There, a myriad of flawed characters shying away from their actual needs only to meet their immediate wants-- or even worse, gain zero insight from the tainted events that held enough power to transform their lives. There, individuals with unique strengths and sometimes a strong awareness about themselves neglect the need to confront the necessary evils in the voyage of life.
There is no objective good or bad. But when a character realizes their flaws and attempts to act on them, it forms a positive arc. And when a character doesn't even realise their needs or refuses to redeem themselves, it leads to a negative arc. Is it not possible for us to choose the journey we would traverse in our lives?
But it is far easier to identify the needs and wants of a character built within the bounds of a story scape. On the contrary, our lives are multi-dimensional, and our personalities multi-faceted-- a tapestry of intertwining elements forming intricate yet delicate patterns, hard to untangle.
So what is that you want? What is it that you need? Are you like one of my questionable protagonists, shying away from the life you're meant to explore? It sure would be impossible to comprehend every last thread woven into the fabric of our personality, but does that mean we should never attempt to understand what makes us who we are? In a life bounded within the chains of time, finite, isn't it one of the best explorations we could go on? To go on an adventure exclusive to ourselves which might even answer the much larger-in-scale questions of free will, fate, purpose and belief?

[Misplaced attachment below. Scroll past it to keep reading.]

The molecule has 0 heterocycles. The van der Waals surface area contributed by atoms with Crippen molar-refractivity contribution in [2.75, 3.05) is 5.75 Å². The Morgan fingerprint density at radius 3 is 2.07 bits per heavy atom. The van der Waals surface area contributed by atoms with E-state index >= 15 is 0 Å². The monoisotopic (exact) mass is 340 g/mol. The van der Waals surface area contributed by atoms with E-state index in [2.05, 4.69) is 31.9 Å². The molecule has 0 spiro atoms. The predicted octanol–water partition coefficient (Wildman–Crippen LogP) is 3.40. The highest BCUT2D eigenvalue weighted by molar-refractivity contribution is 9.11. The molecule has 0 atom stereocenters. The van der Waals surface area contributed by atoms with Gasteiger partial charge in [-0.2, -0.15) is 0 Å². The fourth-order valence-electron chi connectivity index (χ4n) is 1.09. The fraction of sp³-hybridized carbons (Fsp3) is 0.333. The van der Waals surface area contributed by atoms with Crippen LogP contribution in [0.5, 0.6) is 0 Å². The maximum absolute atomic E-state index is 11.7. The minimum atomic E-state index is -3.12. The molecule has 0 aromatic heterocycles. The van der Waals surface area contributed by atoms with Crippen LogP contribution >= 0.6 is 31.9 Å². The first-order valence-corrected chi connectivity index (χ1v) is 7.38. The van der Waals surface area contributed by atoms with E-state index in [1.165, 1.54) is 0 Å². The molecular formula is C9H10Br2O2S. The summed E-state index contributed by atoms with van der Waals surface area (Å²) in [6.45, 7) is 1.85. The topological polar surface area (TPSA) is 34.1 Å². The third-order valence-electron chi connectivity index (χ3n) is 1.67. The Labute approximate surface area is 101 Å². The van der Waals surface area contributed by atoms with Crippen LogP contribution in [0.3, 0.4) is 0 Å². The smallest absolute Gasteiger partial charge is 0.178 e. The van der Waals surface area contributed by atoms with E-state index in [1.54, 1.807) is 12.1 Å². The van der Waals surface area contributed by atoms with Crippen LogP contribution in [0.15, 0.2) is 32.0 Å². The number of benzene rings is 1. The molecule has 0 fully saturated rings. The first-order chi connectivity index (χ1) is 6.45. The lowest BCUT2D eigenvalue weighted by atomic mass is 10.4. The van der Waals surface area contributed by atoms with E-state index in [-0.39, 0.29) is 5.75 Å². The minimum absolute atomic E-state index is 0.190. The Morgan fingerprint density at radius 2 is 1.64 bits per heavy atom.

At the end of every chapter, it is for you to judge. Forget everything you think you know about yourself. I need your judgement to be objective and free of any bias from the assumptions you might hold. I want you to discover who you truly are. And thus, I want to try and understand myself and what I'm hiding from.
So are you a good person, or are you trying to be? Is there any difference between the two? Or are you, after all, a bad person?
1400 words, exact (: Hey everyone, um, lemme know what you think about the post! I know this one feels a bit distorted. I was unable to convert the post to exactly what I had in mind, so... And also, with the upcoming chapters, I'll try to be more general instead of being this specific, and try and present the underlying ideas in a better manner too (:
Also, check out Controlling Madness by @booklover_2020! It has this almost-dystopian world featuring a bunch of very intriguing characters with their own agendas, and everyone seems to hold so much depth! Action, mystery, family ties, secret agencies, military control, prison systems, insiders-- it has everything required for the making of a good thriller! Do check that out! Love y'all <3 <3